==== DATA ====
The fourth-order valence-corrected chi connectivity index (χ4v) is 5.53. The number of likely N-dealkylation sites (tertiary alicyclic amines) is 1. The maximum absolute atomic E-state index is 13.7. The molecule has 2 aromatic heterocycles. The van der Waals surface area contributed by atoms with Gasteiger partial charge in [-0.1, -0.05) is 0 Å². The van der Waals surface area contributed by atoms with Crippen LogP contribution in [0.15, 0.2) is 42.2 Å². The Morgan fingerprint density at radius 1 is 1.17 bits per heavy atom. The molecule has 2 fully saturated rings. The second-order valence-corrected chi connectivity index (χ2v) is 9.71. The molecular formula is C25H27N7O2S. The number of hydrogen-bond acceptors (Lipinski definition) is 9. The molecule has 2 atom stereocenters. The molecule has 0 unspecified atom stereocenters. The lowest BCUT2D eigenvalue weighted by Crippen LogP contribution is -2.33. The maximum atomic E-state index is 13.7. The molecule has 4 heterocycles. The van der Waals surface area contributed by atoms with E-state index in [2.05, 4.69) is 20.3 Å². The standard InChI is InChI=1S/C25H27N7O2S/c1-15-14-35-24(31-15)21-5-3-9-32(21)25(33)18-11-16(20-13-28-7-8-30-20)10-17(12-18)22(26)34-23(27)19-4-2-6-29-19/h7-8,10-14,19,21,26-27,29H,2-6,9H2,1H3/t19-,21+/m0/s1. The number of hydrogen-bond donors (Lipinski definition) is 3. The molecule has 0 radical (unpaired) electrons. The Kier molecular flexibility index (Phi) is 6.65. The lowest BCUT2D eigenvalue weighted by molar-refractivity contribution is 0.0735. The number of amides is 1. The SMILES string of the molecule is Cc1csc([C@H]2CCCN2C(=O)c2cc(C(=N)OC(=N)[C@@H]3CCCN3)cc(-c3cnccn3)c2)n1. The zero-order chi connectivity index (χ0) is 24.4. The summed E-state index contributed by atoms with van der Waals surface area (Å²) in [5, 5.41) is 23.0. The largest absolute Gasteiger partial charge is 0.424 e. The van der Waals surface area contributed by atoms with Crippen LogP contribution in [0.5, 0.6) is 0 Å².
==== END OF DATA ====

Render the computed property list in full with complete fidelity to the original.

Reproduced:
The fourth-order valence-corrected chi connectivity index (χ4v) is 5.53. The number of likely N-dealkylation sites (tertiary alicyclic amines) is 1. The maximum absolute atomic E-state index is 13.7. The molecule has 2 aromatic heterocycles. The van der Waals surface area contributed by atoms with Gasteiger partial charge in [-0.1, -0.05) is 0 Å². The van der Waals surface area contributed by atoms with Crippen LogP contribution in [0.15, 0.2) is 42.2 Å². The Morgan fingerprint density at radius 1 is 1.17 bits per heavy atom. The molecule has 2 fully saturated rings. The second-order valence-corrected chi connectivity index (χ2v) is 9.71. The molecular formula is C25H27N7O2S. The number of hydrogen-bond acceptors (Lipinski definition) is 9. The molecule has 2 atom stereocenters. The molecule has 0 unspecified atom stereocenters. The lowest BCUT2D eigenvalue weighted by Crippen LogP contribution is -2.33. The maximum atomic E-state index is 13.7. The molecule has 4 heterocycles. The van der Waals surface area contributed by atoms with E-state index in [2.05, 4.69) is 20.3 Å². The standard InChI is InChI=1S/C25H27N7O2S/c1-15-14-35-24(31-15)21-5-3-9-32(21)25(33)18-11-16(20-13-28-7-8-30-20)10-17(12-18)22(26)34-23(27)19-4-2-6-29-19/h7-8,10-14,19,21,26-27,29H,2-6,9H2,1H3/t19-,21+/m0/s1. The number of hydrogen-bond donors (Lipinski definition) is 3. The molecule has 0 radical (unpaired) electrons. The Kier molecular flexibility index (Phi) is 6.65. The lowest BCUT2D eigenvalue weighted by molar-refractivity contribution is 0.0735. The number of amides is 1. The SMILES string of the molecule is Cc1csc([C@H]2CCCN2C(=O)c2cc(C(=N)OC(=N)[C@@H]3CCCN3)cc(-c3cnccn3)c2)n1. The zero-order chi connectivity index (χ0) is 24.4. The summed E-state index contributed by atoms with van der Waals surface area (Å²) in [5, 5.41) is 23.0. The largest absolute Gasteiger partial charge is 0.424 e. The van der Waals surface area contributed by atoms with Crippen LogP contribution in [0.5, 0.6) is 0 Å².